Property Tax/Rent Rebate
The Pennsylvania Department of Revenue is accepting applications for the 2016 Property Tax/Rent Rebate Program. If you filed a paper rebate last year, you should receive an application in the mail. Applications are also available at my district offices, online at www.revenue.pa.gov or by calling 1-888-222-9190. As always, my staff would be happy to assist you in preparing your application.
The Property Tax/Rent Rebate Program benefits eligible Pennsylvanians age 65 and older; widows and widowers age 50 and older; and people with disabilities age 18 and older. The income limit is $35,000 a year for homeowners and $15,000 annually for renters. Please keep in mind, half of Social Security income is excluded. Some applicants who previously received rebates may continue to qualify despite Social Security cost-of-living adjustments that may have pushed their income past the eligibility limits.
Applications are due to the Department of Revenue by June 30. The program is funded by the Pennsylvania Lottery and revenue from slots gaming.
Did You Know…
Did you know that since the Property Tax/Rent Rebate Program’s inception in 1971, older and disabled adults have received more than $6.5 billion in property tax and rent relief?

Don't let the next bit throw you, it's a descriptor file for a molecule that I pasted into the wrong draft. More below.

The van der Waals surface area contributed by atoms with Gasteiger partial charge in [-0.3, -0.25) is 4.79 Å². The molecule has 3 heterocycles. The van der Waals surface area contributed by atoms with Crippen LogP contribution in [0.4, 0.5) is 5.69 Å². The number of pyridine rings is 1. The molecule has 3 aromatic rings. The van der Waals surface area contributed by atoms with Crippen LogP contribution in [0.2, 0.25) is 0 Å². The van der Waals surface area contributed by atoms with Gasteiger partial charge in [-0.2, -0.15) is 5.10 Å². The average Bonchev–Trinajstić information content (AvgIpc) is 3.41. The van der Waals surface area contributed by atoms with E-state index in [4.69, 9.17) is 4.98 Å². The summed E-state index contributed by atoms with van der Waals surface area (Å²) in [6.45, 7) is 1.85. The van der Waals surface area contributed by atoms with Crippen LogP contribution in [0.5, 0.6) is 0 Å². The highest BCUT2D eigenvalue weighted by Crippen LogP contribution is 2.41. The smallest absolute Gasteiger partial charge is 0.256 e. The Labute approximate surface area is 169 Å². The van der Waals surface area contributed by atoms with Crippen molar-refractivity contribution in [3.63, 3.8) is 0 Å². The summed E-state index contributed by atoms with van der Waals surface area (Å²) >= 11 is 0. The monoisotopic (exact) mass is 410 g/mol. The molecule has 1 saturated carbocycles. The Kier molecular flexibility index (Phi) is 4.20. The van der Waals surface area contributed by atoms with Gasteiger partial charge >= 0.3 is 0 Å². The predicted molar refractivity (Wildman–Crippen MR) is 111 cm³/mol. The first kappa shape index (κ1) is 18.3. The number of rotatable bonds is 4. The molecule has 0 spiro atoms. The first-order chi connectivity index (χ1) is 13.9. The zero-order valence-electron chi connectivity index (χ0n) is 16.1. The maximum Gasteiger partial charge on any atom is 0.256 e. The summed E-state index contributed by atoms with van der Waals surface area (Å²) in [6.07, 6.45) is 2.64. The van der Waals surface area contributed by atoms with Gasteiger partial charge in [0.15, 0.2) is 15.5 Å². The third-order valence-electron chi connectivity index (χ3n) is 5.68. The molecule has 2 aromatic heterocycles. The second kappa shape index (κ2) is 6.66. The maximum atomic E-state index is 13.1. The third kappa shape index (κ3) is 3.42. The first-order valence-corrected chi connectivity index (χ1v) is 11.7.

I want to remind everyone that the Pennsylvania Department of Human Services is accepting applications for this season’s Low Income Home Energy Assistance Program (LIHEAP). The program helps low income families pay their heating bills. You can apply and check the status of your application on the state’s COMPASS website. You can also pick up an application in my district offices or download one yourself from the DHS LIHEAP website. Completed paper applications should be returned to the Allegheny County Assistance Office, 5947 Penn Avenue, 4th Floor, Pittsburgh, PA, 15206.
Funding for LIHEAP is provided by the federal government and eligibility is based on the Federal Poverty Income Guidelines. The income limits for this season are as follows:
After your application is received you will receive a written notice explaining your eligibility and the amount of assistance you will receive. Payments are generally sent directly to a utility company or fuel provider and will be credited to your heating account. Crisis grants may also be available if you have an emergency situation and are in jeopardy of losing your heat. For more information, please contact the LIHEAP hotline at 1-866-857-7095.
Protect Against Overdraft Fees
The Pennsylvania Department of Banking & Securities is advising consumers on ways they can save money and avoid overdraft fees, which can cost between $20-$45 per transaction. Last year Americans paid more than $11 billion in overdraft checking fees. The department’s secretary offers five tips to avoid overdraft fees in 2017: